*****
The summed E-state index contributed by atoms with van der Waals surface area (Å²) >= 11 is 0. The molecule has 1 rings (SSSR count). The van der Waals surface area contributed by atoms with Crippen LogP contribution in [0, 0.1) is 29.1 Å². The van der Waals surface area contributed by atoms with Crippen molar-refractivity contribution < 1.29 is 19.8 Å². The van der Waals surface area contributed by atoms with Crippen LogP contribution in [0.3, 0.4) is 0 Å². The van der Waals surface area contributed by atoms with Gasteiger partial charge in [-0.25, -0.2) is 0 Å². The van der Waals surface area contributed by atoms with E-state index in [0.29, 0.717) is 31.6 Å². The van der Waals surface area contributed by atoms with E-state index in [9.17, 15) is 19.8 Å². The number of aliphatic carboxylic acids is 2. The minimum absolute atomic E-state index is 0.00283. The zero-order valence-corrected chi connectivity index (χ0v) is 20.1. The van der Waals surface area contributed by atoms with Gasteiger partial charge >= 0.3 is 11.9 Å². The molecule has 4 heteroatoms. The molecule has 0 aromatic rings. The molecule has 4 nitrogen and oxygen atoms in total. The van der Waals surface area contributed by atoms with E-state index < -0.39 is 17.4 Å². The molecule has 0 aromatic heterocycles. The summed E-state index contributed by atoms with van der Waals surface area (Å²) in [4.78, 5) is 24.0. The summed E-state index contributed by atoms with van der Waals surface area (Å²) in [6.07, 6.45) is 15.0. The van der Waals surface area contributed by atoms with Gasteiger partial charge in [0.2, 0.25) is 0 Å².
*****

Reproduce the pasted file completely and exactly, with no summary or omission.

The summed E-state index contributed by atoms with van der Waals surface area (Å²) >= 11 is 0. The molecule has 1 rings (SSSR count). The van der Waals surface area contributed by atoms with Crippen LogP contribution in [0, 0.1) is 29.1 Å². The van der Waals surface area contributed by atoms with Crippen molar-refractivity contribution < 1.29 is 19.8 Å². The van der Waals surface area contributed by atoms with Crippen LogP contribution in [0.3, 0.4) is 0 Å². The van der Waals surface area contributed by atoms with Gasteiger partial charge in [-0.25, -0.2) is 0 Å². The van der Waals surface area contributed by atoms with E-state index in [0.29, 0.717) is 31.6 Å². The van der Waals surface area contributed by atoms with E-state index in [9.17, 15) is 19.8 Å². The number of aliphatic carboxylic acids is 2. The minimum absolute atomic E-state index is 0.00283. The zero-order valence-corrected chi connectivity index (χ0v) is 20.1. The van der Waals surface area contributed by atoms with Gasteiger partial charge >= 0.3 is 11.9 Å². The molecule has 4 heteroatoms. The molecule has 0 aromatic rings. The molecule has 4 nitrogen and oxygen atoms in total. The van der Waals surface area contributed by atoms with E-state index < -0.39 is 17.4 Å². The molecule has 0 aromatic heterocycles. The summed E-state index contributed by atoms with van der Waals surface area (Å²) in [4.78, 5) is 24.0. The summed E-state index contributed by atoms with van der Waals surface area (Å²) in [6.07, 6.45) is 15.0. The van der Waals surface area contributed by atoms with Gasteiger partial charge in [0.2, 0.25) is 0 Å².